7 May, 2012 – Off the field, this NFL great of Samoan descent, Linebacker Junior Seau gave generously as a philanthropist in the San Diego area with a charitable foundation called the Junior Seau Foundation. He set the standard in philantrophy for NFL players on and off the field.
Full name Tiaina Baul Seau Junior, he is one of the greatest American Football players and a sports icon after an illustrious 20 seasons career. Drafted by the NFL in 1990, he played for the San Diego Chargers for 13 years. This was followed by three years with the Miami Dolphins, then the New England Patriots for four years before retiring in 2009.
Of Samoan descent, Seau played college football at the University of Southern California. He was taken by the San Diego Chargers as the fifth overall pick of the 1990 NFL Draft. Seau starred for 13 seasons for the Chargers before being traded to the Miami Dolphins, where he spent three before four final ones with the New England Patriots.
A future NFL Hall of Fame player, by the time Junior Seau retired from pro-football aged 4O, he had played more than 280 games, more than 56 sacks, and more than 1500 tackles in a 20-seasons career. An extraordinary feat for a footballer considering how short pro-football NFL careers can be.
On Wednesday at around 9:35 in the morning, his body was found by his live-in girlfriend Megan Noderer in his oceanside $3 million home. His death has been ruled as a suicide by the San Diego County Coroner’s office.
It occurs now, the day after Seau died of an apparently self-inflicted gunshot wound to the chest, that, contrary to an already formed opinion, it wasn’t football that killed him. It was not playing football.
Whatever is to be discovered about the state of his affairs or his nervous system, it’s clear that Junior Seau had an easier time being in the game than away from it. He survived 20 NFL seasons, but less than 2 1/2 years of retirement.
He was 43, most of his life spent within a few square miles in this working-class beach town. Troxel once asked him why he worked so hard — this was a kid, mind you, who’d be putting himself through drills before the coaches even got to practice.
“I want this community to be proud of me,” he said.
Fox Sports Mark Kriegel on NFL Seau embraced hometown, and vice versa
Two days earlier, was Junior Seau holed up in his home acting depressed? Apparently not according to news reports. On the Monday morning, he went surfing. In the afternoon, he was playing at a charity golf event, joking with his golfing partners and according to the Los Angeles Time news report, “sought out course workers to pose for pictures with him and seemed like a retired NFL superstar without a care”. On Tuesday, his mother said at a press conference that they tried to visit or see their son but he was said to be out-of-town.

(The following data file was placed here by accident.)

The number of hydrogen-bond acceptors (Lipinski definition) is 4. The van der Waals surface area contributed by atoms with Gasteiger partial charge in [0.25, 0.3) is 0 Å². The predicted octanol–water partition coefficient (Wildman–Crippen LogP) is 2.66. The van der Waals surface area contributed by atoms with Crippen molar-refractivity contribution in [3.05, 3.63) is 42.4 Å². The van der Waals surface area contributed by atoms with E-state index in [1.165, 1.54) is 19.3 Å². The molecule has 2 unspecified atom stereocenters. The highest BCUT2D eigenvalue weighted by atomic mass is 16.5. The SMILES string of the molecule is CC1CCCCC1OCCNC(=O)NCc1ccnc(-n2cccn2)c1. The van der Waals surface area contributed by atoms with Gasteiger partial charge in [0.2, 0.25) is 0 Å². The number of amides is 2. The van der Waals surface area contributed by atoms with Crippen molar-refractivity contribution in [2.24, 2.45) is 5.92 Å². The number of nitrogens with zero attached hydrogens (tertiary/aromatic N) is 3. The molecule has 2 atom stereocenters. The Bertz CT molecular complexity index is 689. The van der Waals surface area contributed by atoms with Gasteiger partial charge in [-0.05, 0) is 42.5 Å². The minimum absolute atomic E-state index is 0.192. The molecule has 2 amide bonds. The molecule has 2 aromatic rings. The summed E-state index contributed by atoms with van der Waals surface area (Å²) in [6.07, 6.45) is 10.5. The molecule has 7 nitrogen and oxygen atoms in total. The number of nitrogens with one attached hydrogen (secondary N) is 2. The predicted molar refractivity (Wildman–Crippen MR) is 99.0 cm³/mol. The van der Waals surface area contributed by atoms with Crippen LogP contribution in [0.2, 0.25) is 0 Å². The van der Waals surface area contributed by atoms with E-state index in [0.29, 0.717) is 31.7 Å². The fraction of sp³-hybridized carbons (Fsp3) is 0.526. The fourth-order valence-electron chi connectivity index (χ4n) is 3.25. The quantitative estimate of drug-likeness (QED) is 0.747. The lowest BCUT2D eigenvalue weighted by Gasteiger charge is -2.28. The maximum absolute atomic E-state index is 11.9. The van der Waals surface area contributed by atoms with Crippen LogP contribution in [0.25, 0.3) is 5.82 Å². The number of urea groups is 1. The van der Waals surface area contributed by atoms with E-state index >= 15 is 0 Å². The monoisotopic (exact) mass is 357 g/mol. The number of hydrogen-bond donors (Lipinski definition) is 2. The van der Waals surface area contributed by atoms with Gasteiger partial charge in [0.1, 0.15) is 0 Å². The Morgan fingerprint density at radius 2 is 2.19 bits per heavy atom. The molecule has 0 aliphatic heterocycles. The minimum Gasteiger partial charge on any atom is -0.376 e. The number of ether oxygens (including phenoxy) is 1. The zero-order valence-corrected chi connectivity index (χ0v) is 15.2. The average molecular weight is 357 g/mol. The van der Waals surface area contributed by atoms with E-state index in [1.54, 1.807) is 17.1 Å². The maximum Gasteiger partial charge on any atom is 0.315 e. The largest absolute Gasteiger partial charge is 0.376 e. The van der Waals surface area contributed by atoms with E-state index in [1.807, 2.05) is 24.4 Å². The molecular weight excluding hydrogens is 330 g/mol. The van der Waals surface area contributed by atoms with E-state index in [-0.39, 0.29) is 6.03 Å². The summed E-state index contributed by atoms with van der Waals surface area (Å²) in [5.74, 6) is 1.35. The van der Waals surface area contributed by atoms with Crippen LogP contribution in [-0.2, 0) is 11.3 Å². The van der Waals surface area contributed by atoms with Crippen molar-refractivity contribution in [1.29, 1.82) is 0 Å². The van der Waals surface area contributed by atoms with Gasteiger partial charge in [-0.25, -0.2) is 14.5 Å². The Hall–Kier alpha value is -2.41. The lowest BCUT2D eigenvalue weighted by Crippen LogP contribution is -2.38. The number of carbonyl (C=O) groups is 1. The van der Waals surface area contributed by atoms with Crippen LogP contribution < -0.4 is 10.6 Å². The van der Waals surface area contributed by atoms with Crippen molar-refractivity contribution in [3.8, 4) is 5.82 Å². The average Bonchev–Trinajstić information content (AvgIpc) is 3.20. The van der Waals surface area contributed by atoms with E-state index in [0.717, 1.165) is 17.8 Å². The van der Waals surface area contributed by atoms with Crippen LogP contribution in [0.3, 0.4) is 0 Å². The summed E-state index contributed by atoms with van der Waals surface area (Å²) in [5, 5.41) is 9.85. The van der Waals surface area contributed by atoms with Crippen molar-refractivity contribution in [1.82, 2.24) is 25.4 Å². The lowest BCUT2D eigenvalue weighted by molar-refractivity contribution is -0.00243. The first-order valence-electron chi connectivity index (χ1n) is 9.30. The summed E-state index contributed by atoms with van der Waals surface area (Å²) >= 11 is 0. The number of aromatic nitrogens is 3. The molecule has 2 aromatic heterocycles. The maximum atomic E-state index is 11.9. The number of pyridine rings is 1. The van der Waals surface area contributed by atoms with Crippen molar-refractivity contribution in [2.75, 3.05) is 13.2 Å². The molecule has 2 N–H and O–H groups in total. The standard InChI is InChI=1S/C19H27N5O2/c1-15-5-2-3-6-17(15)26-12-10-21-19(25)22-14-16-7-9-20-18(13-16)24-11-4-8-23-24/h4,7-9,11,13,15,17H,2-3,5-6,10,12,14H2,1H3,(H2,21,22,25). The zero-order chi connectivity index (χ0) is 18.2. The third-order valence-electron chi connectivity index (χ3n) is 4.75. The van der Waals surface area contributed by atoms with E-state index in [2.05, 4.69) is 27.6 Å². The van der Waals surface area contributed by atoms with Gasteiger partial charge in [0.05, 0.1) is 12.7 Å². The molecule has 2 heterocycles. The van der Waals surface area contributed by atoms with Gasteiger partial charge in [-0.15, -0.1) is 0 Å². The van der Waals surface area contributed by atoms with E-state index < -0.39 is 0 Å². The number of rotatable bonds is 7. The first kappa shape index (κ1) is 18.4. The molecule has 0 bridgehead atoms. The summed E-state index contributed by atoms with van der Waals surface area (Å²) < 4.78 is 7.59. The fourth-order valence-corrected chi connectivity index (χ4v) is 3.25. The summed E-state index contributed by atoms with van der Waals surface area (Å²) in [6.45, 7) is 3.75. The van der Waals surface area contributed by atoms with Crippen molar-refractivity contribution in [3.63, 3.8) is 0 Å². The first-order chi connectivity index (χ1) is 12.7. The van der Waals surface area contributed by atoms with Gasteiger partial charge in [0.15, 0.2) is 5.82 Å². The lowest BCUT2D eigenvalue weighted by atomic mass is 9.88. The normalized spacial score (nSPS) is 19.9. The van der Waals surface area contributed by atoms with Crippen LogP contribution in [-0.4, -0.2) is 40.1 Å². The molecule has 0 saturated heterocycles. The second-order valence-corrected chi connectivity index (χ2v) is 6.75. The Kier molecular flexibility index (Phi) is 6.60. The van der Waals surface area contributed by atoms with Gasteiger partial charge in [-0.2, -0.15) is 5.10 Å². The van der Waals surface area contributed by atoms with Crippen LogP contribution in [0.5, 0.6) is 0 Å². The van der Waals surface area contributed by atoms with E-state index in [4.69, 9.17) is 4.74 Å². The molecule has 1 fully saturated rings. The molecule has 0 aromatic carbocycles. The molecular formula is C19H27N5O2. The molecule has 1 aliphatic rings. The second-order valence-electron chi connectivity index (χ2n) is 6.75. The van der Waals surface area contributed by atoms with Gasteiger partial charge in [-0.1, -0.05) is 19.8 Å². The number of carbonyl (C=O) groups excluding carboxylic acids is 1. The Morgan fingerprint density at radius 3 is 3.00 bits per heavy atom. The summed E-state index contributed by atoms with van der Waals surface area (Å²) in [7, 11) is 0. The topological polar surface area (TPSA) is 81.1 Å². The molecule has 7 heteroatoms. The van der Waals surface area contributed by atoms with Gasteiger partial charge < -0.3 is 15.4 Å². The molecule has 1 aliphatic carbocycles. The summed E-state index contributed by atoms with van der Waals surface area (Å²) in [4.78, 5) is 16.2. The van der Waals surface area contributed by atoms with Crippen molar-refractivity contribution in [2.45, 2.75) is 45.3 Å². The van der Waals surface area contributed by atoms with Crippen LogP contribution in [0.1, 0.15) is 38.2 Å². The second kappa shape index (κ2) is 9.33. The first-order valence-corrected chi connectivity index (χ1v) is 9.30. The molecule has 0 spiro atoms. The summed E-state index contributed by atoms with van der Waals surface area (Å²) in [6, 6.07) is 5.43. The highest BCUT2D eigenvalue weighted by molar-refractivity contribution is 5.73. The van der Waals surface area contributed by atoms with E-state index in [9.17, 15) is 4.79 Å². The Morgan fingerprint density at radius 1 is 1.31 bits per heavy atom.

Junior Seau leaves behind three teenage children – two sons and a daughter- aged 12 to 18 – to his ex-wife Gina Deboer Seau. He also has one other child. His ex-wife said to San Diego reporters that Junior texted her and each of their three children separate messages of ” I love you” on the Tuesday, the day before he took his own life. His eldest son 16-year-old Jake Ryan can be seen in news camera footage, moments after arriving at the house breaking through police to get inside the house to see his father.
Former Chargers linebacker Gary Plummer, who played alongside Seau and remained close to him after their careers ended, had lingering doubts after the SUV accident. In fact, he reached out to his old friend in hopes of offering him safe haven.
“I called him and offered up my home just as a kind of an escape for him,” said Plummer, who lives in San Diego. “I knew that the media would be at his house. He said, ‘Hey, I’m good. I just fell asleep at the wheel. No worries. I got this.’”
Plummer has heard that type of talk before. It’s all part of the linebacker lexicon.
“Your entire life, that is probably your most revered characteristic as a player — your toughness, your ability to handle pain, your ability to overcome adversity,” he said. “And you take that to a mental level as well. You’ve got to be mentally tough, you’ve got to overcome. Just block out this pain. It’s taught from coaches from the time you’re in Pop Warner. I’ve done it myself as a coach, coaching my kids through high school.
“So it’s not a stretch to be able to understand that in a player’s mind, having mental issues or feeling depressed is weakness in your own mind. So the only thing you know how to do is fight through it and pretend like it doesn’t exist.”
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